Inside the black bloc militant protest movement as it rises up against Trump
The movement first made its presence felt in California more than two decades ago, then built its forces amid the protests against the Iraq war in San Francisco’s Financial District in 2003.
The movement first made its presence felt in California more than two decades ago, then built its forces amid the protests against the Iraq war.
Out of the sea of largely peaceful antiwar demonstrators marching in San Francisco’s Financial District in 2003, a more militant subgroup emerged. Its members wore black masks, black jackets, black hoods and helmets. They smashed windows and looted military recruitment offices.
For the record:
9:50 p.m. June 28, 2019An earlier version of this story described It’s Going Down as an organization. It is a website.
Since then, the so-called black bloc protesters have become a force in the Bay Area and beyond. They have been blamed for violence during protests in Oakland over corporate power and police abuse, notably the case of Oscar Grant, an unarmed black man who was killed by BART police in 2009.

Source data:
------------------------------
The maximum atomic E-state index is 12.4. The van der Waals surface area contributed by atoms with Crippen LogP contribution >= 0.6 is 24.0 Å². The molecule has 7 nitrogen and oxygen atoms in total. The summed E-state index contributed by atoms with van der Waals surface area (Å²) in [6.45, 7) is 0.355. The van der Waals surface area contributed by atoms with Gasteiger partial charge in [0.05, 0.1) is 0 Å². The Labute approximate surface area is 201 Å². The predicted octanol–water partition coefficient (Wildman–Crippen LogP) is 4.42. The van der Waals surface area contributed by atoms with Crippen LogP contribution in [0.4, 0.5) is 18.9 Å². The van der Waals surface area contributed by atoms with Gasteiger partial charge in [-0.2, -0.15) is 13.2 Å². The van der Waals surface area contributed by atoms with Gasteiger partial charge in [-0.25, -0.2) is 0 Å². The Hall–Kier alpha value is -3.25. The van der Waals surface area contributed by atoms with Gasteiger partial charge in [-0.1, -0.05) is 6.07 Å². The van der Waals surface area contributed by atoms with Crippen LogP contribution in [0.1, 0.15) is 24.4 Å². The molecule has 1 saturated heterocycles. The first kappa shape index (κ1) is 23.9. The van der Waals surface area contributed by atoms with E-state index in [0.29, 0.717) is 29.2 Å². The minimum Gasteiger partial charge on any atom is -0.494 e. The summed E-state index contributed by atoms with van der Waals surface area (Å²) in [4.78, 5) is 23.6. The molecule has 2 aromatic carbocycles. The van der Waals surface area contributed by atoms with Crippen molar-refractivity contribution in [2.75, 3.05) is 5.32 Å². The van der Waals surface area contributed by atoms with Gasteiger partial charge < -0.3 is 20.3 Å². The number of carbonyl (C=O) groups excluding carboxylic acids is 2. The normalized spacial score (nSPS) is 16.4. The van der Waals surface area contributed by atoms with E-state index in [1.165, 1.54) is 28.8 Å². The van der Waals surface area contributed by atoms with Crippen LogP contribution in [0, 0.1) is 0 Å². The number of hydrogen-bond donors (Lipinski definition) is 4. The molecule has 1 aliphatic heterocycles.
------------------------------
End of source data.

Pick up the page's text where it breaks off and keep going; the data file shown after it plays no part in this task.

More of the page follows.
Scorned by critics on both the left and right and hunted by police, the black bloc is bringing its radical tactics to the massive protest movement sparked by the presidency of Donald Trump.
The masked militants went fist to fist with neo-Nazis at the state Capitol in June, where five of their allies were stabbed. Black bloc tactics also dogged Trump’s inaugural ceremonies in Washington, leaving broken windows, vandalized banks and a torched limo.
And early this month on the UC Berkeley campus, black bloc militants tore down police barricades, broke windows, started a fire and assaulted Trump supporters.
They represented a small percentage of the 1,000 mostly nonviolent demonstrators who went to Berkeley to protest a speech by controversial Breitbart columnist and conservative writer Milo Yiannopoulos, but they dominated the outcome.
The university had been determined to allow the event in the name of free speech. Within minutes of the bloc’s assault on the building where the speech would be held, officials shut it down.
The protests earned rebukes from students, university administrators and Trump.